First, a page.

The Suit

There are two moments in my life I will always remember. When I was four I knew I felt like and wanted to be a girl. I also knew that for some reason this made my parents angry. But it wan’t until I was eight that I realised I had a big problem.

The Wedding

When I was eight I had to attend a family wedding. Everyone had to have a new outfit and for me they bought a blue suit.

I can still see that blue suit hanging from the top of my Mum’s wardrobe door. It was like a grown up suit just like all the men would wear.

I hated it instantly. It even had a waistcoat. I didn’t want to try it on, I certainly didn’t want to wear it in public. I didn’t want to be just like all of the men wearing this suit or one like it.

I wasn’t even asking to wear a dress instead. I was so far from that expectation that it wasn’t worth even thinking about. Neutrality would have been nice.

I think I knew the clothes were irrelevant but heavily symbolic. I knew wearing a dress for a day wasn’t the answer. I needed their acceptance. I needed them to accept me as their daughter, sister, grand-daughter, cousin and niece.

I felt sick and upset as my Mum got me ready. I somehow avoided wearing the waistcoat but when I was dressed she made me look in the mirror and my heart just sank. I wanted to scream.

But the thing I realised was, this gender thing was going to be a big problem in my life and it wasn’t going to go away. I knew it would hurt me again and again in the future. I was helpless and powerless and alone.

When the time came I walked out of the house into the world, defeated, and I wore that suit.

It happens every day

I hate the thought that every day transgendered children have to endure this treatment imposed by insenitive cis gendered people who just don’t take the time to understand and are scared. They personally wouldn’t accept being cross dressed and paraded in public to their own humiliation and despair. I know they must know how that would feel.

More understanding please …

Can we all try and be kinder, gentler and more accepting of our children. Who cares if they don’t or do want to wear dresses, trousers, football jerseys, flowers, beads or lipstick etc. Let them be who they are. Let them find themselves. Let it be a problem for other people to deal with if they have bigoted views.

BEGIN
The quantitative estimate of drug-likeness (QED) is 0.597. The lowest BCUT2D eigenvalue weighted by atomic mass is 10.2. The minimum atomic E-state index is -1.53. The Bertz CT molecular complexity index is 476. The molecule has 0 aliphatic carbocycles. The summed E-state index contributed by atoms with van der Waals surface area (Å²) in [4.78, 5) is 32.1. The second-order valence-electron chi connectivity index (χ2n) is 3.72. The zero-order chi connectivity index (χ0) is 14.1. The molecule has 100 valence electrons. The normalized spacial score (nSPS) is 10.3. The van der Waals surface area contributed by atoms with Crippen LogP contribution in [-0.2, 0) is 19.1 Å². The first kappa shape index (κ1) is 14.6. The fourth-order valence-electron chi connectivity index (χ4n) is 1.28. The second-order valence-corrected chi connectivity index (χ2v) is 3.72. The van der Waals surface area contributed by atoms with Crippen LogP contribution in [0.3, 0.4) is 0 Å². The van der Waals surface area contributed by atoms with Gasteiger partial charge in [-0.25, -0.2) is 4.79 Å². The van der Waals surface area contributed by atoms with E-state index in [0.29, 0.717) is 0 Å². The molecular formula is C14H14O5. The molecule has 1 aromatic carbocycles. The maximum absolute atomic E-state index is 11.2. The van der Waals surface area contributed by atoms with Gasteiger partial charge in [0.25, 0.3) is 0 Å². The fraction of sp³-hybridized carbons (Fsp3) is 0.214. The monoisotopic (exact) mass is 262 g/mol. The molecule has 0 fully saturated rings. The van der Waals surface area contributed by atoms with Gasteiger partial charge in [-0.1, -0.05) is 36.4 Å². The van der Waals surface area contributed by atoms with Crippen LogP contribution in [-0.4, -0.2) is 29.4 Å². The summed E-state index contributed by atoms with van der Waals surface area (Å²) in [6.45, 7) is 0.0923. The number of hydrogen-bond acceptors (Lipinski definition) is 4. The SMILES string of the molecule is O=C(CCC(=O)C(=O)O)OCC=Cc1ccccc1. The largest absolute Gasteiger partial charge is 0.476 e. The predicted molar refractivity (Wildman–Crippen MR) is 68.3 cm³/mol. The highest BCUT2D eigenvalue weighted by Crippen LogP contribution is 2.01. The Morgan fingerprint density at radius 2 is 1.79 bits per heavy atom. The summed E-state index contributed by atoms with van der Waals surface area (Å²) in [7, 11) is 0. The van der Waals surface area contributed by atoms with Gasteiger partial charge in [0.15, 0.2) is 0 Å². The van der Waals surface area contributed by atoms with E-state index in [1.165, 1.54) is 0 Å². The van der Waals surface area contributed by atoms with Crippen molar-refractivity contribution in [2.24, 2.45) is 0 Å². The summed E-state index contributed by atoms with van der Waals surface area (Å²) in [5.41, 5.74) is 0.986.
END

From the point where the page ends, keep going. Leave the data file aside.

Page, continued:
Children know. I knew at four and my feelings then are exactly the same now. Just don’t crush them or their identity.

Starting Therapy

Well I started therapy. My therapist is really nice. She describes herself as gender fluid. That made me feel more comfortable to begin with. When I was searching for therapists so many of them seemed so unlike me. I wondered how they could begin to understand me.

My therapist, let’s call her Jen, as I suspected, just gets it and has no judgement or superior position. That’s probably the position of most therapists. Let’s hope so.

So what’s the story..

The truth is similar to all those other transgender stories you may have read before.

My truth is that from the age of at least four I’ve felt I should be female. That feeling has never left me and has badly affected my whole life.

One of the core fundamentals of our existence is our gender. If that feels wrong then nothing else ever fits properly into your life.

The worst thing though is that I’ve never done anything about it. My one brilliant strategy to cope has been “focus on something else, don’t think about it”. That’s really hard to do.

Talking with Jen

Talking to Jen was great. It felt good to tell someone who wasn’t affected by the truth. My truth just hurts people I love. She listened as all good therapists do and I guess she had heard similar experiences before. But it still meant a lot to say the words aloud.